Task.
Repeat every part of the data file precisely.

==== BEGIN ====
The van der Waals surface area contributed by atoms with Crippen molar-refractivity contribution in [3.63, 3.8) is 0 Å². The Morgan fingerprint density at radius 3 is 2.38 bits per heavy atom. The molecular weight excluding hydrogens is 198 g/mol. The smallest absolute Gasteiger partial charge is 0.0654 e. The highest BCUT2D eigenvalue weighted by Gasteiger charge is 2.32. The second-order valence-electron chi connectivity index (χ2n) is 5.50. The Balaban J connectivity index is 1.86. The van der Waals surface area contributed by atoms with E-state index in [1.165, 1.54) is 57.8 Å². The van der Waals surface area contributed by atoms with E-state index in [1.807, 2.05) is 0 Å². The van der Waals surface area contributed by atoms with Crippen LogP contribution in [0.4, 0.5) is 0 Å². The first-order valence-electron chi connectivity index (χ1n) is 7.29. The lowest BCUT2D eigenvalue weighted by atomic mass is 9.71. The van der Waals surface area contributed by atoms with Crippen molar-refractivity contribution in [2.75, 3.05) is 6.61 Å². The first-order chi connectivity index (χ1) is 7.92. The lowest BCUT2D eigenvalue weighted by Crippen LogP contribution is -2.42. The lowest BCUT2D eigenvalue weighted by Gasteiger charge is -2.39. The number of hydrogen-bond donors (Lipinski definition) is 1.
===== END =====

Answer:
The van der Waals surface area contributed by atoms with Crippen molar-refractivity contribution in [3.63, 3.8) is 0 Å². The Morgan fingerprint density at radius 3 is 2.38 bits per heavy atom. The molecular weight excluding hydrogens is 198 g/mol. The smallest absolute Gasteiger partial charge is 0.0654 e. The highest BCUT2D eigenvalue weighted by Gasteiger charge is 2.32. The second-order valence-electron chi connectivity index (χ2n) is 5.50. The Balaban J connectivity index is 1.86. The van der Waals surface area contributed by atoms with E-state index in [1.165, 1.54) is 57.8 Å². The van der Waals surface area contributed by atoms with E-state index in [1.807, 2.05) is 0 Å². The van der Waals surface area contributed by atoms with Crippen LogP contribution in [0.4, 0.5) is 0 Å². The first-order valence-electron chi connectivity index (χ1n) is 7.29. The lowest BCUT2D eigenvalue weighted by atomic mass is 9.71. The van der Waals surface area contributed by atoms with Crippen molar-refractivity contribution in [2.75, 3.05) is 6.61 Å². The first-order chi connectivity index (χ1) is 7.92. The lowest BCUT2D eigenvalue weighted by Crippen LogP contribution is -2.42. The lowest BCUT2D eigenvalue weighted by Gasteiger charge is -2.39. The number of hydrogen-bond donors (Lipinski definition) is 1.